Damien Kenny, MB, MD, Ziyad M. Hijazi, MD, MPH, FSCAI
Successive decades since the original description of percutaneous closure of secundum atrial septal defects by Terry King and Noel Mills in the early 1970s have provided up and downs for the perception of the procedure in relation to surgery. Following Mills and King’s groundbreaking approach, interest despite reasonable initial success waned. However the late 1980’s provided resurgence in interest despite the fact that early device design was suboptimal. The procedure was catapulted into the mainstream with development of the Amplatzer Septal Occluder by AGA Medical (now St Jude Medical) with studies in the early part of the new Millennium clearly demonstrating a lower morbidity with transcatheter versus surgical closure such that in over 80% of defects, transcatheter closure is now accepted as the appropriate option. A number of device designs followed as the market opened up.
However a cloud still hangs over the procedure with concerns regarding erosion related to the St Jude device. Although an alternative exists in the US with no reported erosion rates (Gore Helex Occluder, WL Gore and Associates, Flagstaff, AZ), this device has demonstrated suboptimal closure rates in defects larger than 18mms. And so the question begs, what to do in the case of a larger defect requiring closure with the St Jude device? Here are the facts:
- The reported incidence of erosion is between 0.1-0.3%.
- Although the causes are not clearly understood the reported mortality with erosion is approximately 0.005-0.01%.
- The mortality with erosion is still less that the reported mortality with surgical ASD closure.
So whilst the debate continues we need to ask ourselves, should we be offering our patients a less invasive procedure with significantly less morbidity and less mortality compared to surgery or is the longer-term risk of the unknown too great? Each physician needs to decide the burden they are willing to carry but whilst we work tirelessly on defining the contributing factors that lead to erosion and modify device design to counter these, surely we are obligated to provide the facts to our patients and allow them to be involved in the decision-making process.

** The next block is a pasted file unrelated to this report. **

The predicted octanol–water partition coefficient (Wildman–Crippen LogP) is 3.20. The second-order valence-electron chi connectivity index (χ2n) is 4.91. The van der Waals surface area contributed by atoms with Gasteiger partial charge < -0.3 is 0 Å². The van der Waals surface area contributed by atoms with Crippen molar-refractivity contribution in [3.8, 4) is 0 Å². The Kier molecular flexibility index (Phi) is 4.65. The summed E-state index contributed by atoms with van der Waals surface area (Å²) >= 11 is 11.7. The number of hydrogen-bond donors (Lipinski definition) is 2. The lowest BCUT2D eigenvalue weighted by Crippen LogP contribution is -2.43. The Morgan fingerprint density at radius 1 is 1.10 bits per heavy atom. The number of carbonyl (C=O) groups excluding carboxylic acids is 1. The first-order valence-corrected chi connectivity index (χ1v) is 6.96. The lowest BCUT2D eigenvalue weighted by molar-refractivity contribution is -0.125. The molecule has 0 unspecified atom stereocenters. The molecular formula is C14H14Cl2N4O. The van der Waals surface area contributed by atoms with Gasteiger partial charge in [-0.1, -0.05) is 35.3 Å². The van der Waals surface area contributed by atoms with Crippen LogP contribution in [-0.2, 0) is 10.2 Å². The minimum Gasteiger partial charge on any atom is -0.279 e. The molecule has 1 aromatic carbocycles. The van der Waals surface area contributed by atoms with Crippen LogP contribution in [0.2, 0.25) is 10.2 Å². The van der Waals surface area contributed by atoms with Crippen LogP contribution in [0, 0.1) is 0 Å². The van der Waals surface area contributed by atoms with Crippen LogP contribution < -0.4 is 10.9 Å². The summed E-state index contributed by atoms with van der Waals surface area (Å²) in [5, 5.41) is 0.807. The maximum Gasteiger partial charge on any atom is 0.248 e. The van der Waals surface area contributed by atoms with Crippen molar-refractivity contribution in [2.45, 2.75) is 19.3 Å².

Dr Damien Kenny, MB, MD is Assistant Professor of Pediatrics, Associate Director of the Cardiac Catheterization Hybrid Suite, Rush Center for Congenital and Structural Heart Disease in Chicago, Illinois.
Kazmouz S. Kenny D, Cao Q-L, Kavinsky CJ, Hijazi ZM. Transcatheter Closure of Secundum Atrial Septal Defects. J Invasive Cardiol 2013;25(5): 257-264
Other articles on atrial septal defects:
Ammar RI and Hegazy RA. Transcatheter Closure of Secundum ASD Using Occlutech Figulla-N Device in Symptomatic Children Younger Than 2 Years of Age. J Invasive Cardiol 2013;25(2): 76-79
Kumar SM, Bijulal S, Krishnamoorthy KM. Percutaneous Transjugular Device Closure of Postoperative Residual Atrial Septal Defect. J Invasive Cardiol 2013;25(4): E78-E80 (with video)
Zheng P, Zhu X-Y. Severe Thrombocytopenia Complicating Transcatheter Occlusion of a Patent Ductus Arteriosus. J Invasive Cardiol 2013;25(5): E88-E92
Webber MR, Stiles MK, Pasupati S. Percutaneous Repair of Aortic Puncture With Amplatzer Closure Device During Attempted Transseptal Puncture. J Invasive Cardiol 2013;25(5): E110-E113